Ways to Take a Proactive Approach Against Security Threats

Despite the rise in hacker activity and security leaks, it seems as though businesses are still not concerned with cybersecurity, enough.

Companies continue to underestimate the cost of security threats, fail to understand the seriousness of security breaches, and ultimately feel that a reactive approach to cybersecurity is still the best solution.

In other words, businesses deal with security issues once they happen and hope for the best, in an effort to save time and money. But unfortunately, the reverse is often true.

Handling security issues after they’ve occurred not only takes more time than preventing them from happening in the first place, they’re expensive to resolve.

In fact, cyber attacks are estimated to cost companies millions of dollars each year.

And that doesn’t account for the aftermath. After all, a severe security breach stands to ruin your business from the inside out.

That’s why today we’re going to take a look at the proactive measures you can take to stop criminal cyber activity in its tracks.

 

1. Invest in Professional Security Services

Staying on top of your website’s security threats on your own can be challenging, especially if you don’t really know what you’re doing.

That’s why investing in a professional security team, such as Bulletproof, is the best way to keep your website secure from malicious activity.

With an experienced security team by your side, you can expect the following types of services:

  • Penetration testing to find security gaps in your systems
  • 24/7 security monitoring of suspicious activity
  • DDoS mitigation so your site is always up and running
  • IT and security training for your employees
  • Built-in system restores in the event of a hack attack

A trusted security service will provide your company with the visibility and protection needed to thwart cyber threats before they happen.

This will save your business precious time and money.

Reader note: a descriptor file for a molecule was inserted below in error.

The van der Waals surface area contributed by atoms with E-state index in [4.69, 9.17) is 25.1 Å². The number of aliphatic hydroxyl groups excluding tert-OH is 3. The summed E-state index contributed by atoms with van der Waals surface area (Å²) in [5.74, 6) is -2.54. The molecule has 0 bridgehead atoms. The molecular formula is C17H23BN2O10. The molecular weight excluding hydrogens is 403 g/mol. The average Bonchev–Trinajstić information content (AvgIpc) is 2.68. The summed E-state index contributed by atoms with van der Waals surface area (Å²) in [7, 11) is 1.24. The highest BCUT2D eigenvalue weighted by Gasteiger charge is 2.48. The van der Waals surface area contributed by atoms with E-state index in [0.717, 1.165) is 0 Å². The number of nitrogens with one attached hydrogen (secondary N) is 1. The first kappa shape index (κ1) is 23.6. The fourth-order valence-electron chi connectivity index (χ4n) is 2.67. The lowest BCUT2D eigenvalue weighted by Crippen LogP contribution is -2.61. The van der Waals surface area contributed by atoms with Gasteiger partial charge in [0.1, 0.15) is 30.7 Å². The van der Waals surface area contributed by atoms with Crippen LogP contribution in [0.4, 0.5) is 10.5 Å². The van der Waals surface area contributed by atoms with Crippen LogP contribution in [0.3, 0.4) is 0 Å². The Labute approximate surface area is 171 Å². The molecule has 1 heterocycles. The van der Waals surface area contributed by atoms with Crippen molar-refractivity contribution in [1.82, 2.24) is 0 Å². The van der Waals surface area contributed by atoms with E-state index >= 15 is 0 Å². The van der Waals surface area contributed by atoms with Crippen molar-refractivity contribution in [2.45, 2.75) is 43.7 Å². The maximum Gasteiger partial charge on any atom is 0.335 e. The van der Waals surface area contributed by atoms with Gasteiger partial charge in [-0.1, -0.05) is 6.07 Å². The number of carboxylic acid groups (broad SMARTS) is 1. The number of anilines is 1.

2. Choose a Secure Platform

The platform you build your business website on will make a difference in how vulnerable you are to attack.

If you’re looking for an all-in-one solution, you might choose from the following established platforms:

  • Wix. Wix comes PCI DDS compliant so your customers can rest assured their personal and financial data is secure when they make a purchase on your site. In addition, they perform regular security audits and include a multi-layer security architecture to protect against 0-day security issues.
  • Blogger. Blogger gives people a free blogging platform to build their business on. And, since Google owns it, you can trust that it comes with Google’s reliability and is a robust, secure platform.
  • Squarespace. Squarespace is a secure all-in-one platform for those who want to open up an online shop and blog. It comes with built-in SSL certificates to encrypt sensitive information, Google reCAPTCHA, routine backups, spam protection, and is PCI compliant.

If you’re more interested in hosting your own website, you should consider the popular content management system WordPress.

Powering 31% of the world’s websites, WordPress’ core is built with security in mind. Adding to that, you can add one of many WordPress security plugins to your site for added protection.

For instance, Wordfence is one of the most widely used security plugins used on WordPress websites.

It comes with firewall protection (that identifies and blocks malicious traffic), routine security scans, and alerts when a theme or plugin needs updating, which can be a pose a security threat.

It also limits login attempts to prevent brute force attacks, enforces strong password creation, and has been known to block millions of cyber attacks.

All of these are great features to have, especially if you’re looking to protect your eCommerce site from cyber attacks.

 

3. Implement Employee Training

One of the most common reasons for cyber threats, especially for tech-based businesses, is employee ignorance.